Autos: Espresso con Crema

  • Paul Dean

One writer damned the Quasi-Automatic Transmission in the otherwise smooth and affable Maserati Quattroporte for its mechanical hiccups and “up-shifts that are depressingly clumsy and slow.” Another reviewer noted identical burps, adding, “The vehicle often dives during the power lag between shifts.”

In our 2004 evaluations of Maserati’s then-new sedan, most of us scribes agreed that the Quattroporte was a dashing, powerful, sophisticated, feisty, and suitably nostalgic Italian job. But nearly all of us found fault with the car’s 6-speed DuoSelect transmission. In particular, we objected to the button-activated automatic mode, the wonky alternative to the Quattroporte’s precise paddle-shifting manual system.

At the time, Maserati officials huffed at the criticisms. They said the DuoSelect’s manual mode was perfect for European drivers who like to interact with their cars via paddle-operated sequential shifters. The automatic mode, explained the Maser men, really was more of a backup, something for the ladies to use, or for anyone weary from the office or stuck in traffic on a rainy day and needing no further challenges to his coràggio.

Since then, however, Maserati has had a change of heart. CEO Roberto Ronchi has decreed that although the DuoSelect was the “right gearbox for the car,” there was indeed an argument to be made “for advancing our business by producing an automatic…moving to a newer level of comfort while maintaining our level of sportiness.”

Thus Maserati now is offering fully automatic versions of the Quattroporte and its companions, the Quattroporte Executive GT and Sport GT. DuoSelect remains available, but the company expects that eventually fewer than one-third of its customers will request it, and possibly even fewer in places such as the United States, where the driving population prefers fewer lumps in its automatics, and where Maserati does more than 40 percent of its business.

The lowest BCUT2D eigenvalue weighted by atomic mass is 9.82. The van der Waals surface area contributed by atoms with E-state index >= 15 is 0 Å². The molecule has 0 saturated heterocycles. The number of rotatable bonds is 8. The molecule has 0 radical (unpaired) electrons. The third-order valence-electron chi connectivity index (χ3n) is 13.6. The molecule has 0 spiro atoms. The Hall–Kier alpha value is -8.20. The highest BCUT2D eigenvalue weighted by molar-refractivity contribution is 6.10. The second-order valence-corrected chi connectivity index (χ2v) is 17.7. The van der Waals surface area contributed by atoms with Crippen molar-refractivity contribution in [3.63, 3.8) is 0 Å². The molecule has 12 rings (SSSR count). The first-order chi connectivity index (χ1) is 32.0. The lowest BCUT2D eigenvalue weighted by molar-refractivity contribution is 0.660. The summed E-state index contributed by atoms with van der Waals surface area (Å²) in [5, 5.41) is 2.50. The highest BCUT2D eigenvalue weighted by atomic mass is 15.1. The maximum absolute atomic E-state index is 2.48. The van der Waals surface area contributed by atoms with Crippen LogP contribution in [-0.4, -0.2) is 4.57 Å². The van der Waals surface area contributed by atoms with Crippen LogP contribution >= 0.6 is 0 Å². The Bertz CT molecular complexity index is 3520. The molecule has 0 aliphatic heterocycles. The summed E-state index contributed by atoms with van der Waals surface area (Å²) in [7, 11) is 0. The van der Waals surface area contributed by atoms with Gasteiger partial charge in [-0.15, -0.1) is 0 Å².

The new transmission, designed by ZF—the German company that also has made 6-speed automatic transmissions for Aston Martin, Bentley, and Rolls-Royce—represents a major reengineering of the car. With the DuoSelect, an adaptation of Ferrari’s Cambiocorsa transmission, the front-engine, rear-drive Quattroporte used a transaxle with a rigid connection to the gearbox mounted between the rear wheels. For the new automatic, Maserati has moved the gearbox forward and mounted it flush with the engine.

To accommodate the change, Maserati also moved the Ferrari-based, 400 hp, 4.2-liter V-8 slightly forward, which has improved the car’s weight distribution, balance, and handling. Because it already had the patient prepped for such major surgery, Maserati also went ahead and tinkered with the engine, fitting it with a wet sump, improving its aspiration, and modifying its pistons.

The new transmission and revamped engine improve the Quattroporte’s torque to 460 ft lbs, which arrives at 4,250 rpm. But by adding 40 pounds to the car, the makeover slightly reduces its top speed (by 3 mph) and its acceleration from zero to 60 mph (by 0.3 seconds). The changes also are expected to increase the Quattroporte’s base price from $108,000 to as much as $120,000.

Everything else about the Quattroporte—the Pininfarina styling, superb Italian materials and craftsmanship, full creature comforts and conveniences, and all the technologies for secure mobility—remains unchanged. (Maserati has added Grigio Granito, Bianco Fuji, and Nero Carbonio, which are new paint schemes and not an old wine list.)

On the road, on the A8 autoroute connecting Monaco to Nice, and on the tortuous Corniches that snared Princess Grace, the nuòvo Quattroporte performed with its customary poise and high performance. However, we were in Monte Carlo to measure the new transmission, and, whether upshifting or downshifting, the repositioned gearbox operated in a smooth and buttery fashion, neither snatching nor grabbing for cogs. It delivered power the instant we demanded it—and usually with the appropriate gear.
 
CEO Ronchi does have a point, though: Without paddles, a car can become piuttòsto noióso, or somewhat boring. But such is the consequence of an automatic transmission that eliminates all challenges and meets every requirement for minimum effort. 

 

Maserati, www.maserati.com

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